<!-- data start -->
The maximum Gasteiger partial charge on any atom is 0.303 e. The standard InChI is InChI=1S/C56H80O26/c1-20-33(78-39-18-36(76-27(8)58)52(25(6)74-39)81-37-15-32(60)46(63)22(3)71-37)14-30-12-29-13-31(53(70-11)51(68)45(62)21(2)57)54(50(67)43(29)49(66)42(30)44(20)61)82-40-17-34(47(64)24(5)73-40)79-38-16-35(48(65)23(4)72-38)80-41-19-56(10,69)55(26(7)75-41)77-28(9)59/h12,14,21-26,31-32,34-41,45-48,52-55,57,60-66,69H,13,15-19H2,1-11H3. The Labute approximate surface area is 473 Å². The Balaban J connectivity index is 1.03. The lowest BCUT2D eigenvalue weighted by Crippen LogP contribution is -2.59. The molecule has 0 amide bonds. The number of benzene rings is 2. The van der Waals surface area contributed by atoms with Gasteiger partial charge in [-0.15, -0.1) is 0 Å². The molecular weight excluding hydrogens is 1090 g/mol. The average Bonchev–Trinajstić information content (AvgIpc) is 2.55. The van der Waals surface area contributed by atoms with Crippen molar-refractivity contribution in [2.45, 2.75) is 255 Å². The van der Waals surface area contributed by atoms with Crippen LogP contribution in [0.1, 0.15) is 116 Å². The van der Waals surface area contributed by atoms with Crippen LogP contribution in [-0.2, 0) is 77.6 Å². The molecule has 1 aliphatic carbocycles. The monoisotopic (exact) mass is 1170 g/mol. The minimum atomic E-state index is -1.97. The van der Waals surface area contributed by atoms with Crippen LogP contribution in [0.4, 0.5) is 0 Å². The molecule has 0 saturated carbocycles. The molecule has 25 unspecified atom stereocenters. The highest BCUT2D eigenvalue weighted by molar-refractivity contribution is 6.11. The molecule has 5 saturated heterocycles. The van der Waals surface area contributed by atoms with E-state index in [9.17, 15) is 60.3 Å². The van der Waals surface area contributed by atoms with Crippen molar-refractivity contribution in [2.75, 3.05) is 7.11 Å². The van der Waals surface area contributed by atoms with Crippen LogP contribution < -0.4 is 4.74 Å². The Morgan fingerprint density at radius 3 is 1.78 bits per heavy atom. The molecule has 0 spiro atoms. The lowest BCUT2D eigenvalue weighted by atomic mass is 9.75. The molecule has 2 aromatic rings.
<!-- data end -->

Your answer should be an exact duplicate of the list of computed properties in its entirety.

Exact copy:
The maximum Gasteiger partial charge on any atom is 0.303 e. The standard InChI is InChI=1S/C56H80O26/c1-20-33(78-39-18-36(76-27(8)58)52(25(6)74-39)81-37-15-32(60)46(63)22(3)71-37)14-30-12-29-13-31(53(70-11)51(68)45(62)21(2)57)54(50(67)43(29)49(66)42(30)44(20)61)82-40-17-34(47(64)24(5)73-40)79-38-16-35(48(65)23(4)72-38)80-41-19-56(10,69)55(26(7)75-41)77-28(9)59/h12,14,21-26,31-32,34-41,45-48,52-55,57,60-66,69H,13,15-19H2,1-11H3. The Labute approximate surface area is 473 Å². The Balaban J connectivity index is 1.03. The lowest BCUT2D eigenvalue weighted by Crippen LogP contribution is -2.59. The molecule has 0 amide bonds. The number of benzene rings is 2. The van der Waals surface area contributed by atoms with Gasteiger partial charge in [-0.15, -0.1) is 0 Å². The molecular weight excluding hydrogens is 1090 g/mol. The average Bonchev–Trinajstić information content (AvgIpc) is 2.55. The van der Waals surface area contributed by atoms with Crippen molar-refractivity contribution in [2.45, 2.75) is 255 Å². The van der Waals surface area contributed by atoms with Crippen LogP contribution in [0.1, 0.15) is 116 Å². The van der Waals surface area contributed by atoms with Crippen LogP contribution in [-0.2, 0) is 77.6 Å². The molecule has 1 aliphatic carbocycles. The monoisotopic (exact) mass is 1170 g/mol. The minimum atomic E-state index is -1.97. The van der Waals surface area contributed by atoms with Crippen LogP contribution in [0.4, 0.5) is 0 Å². The molecule has 0 saturated carbocycles. The molecule has 25 unspecified atom stereocenters. The highest BCUT2D eigenvalue weighted by molar-refractivity contribution is 6.11. The molecule has 5 saturated heterocycles. The van der Waals surface area contributed by atoms with E-state index in [9.17, 15) is 60.3 Å². The van der Waals surface area contributed by atoms with Crippen molar-refractivity contribution in [2.75, 3.05) is 7.11 Å². The van der Waals surface area contributed by atoms with Crippen LogP contribution < -0.4 is 4.74 Å². The Morgan fingerprint density at radius 3 is 1.78 bits per heavy atom. The molecule has 0 spiro atoms. The lowest BCUT2D eigenvalue weighted by atomic mass is 9.75. The molecule has 2 aromatic rings.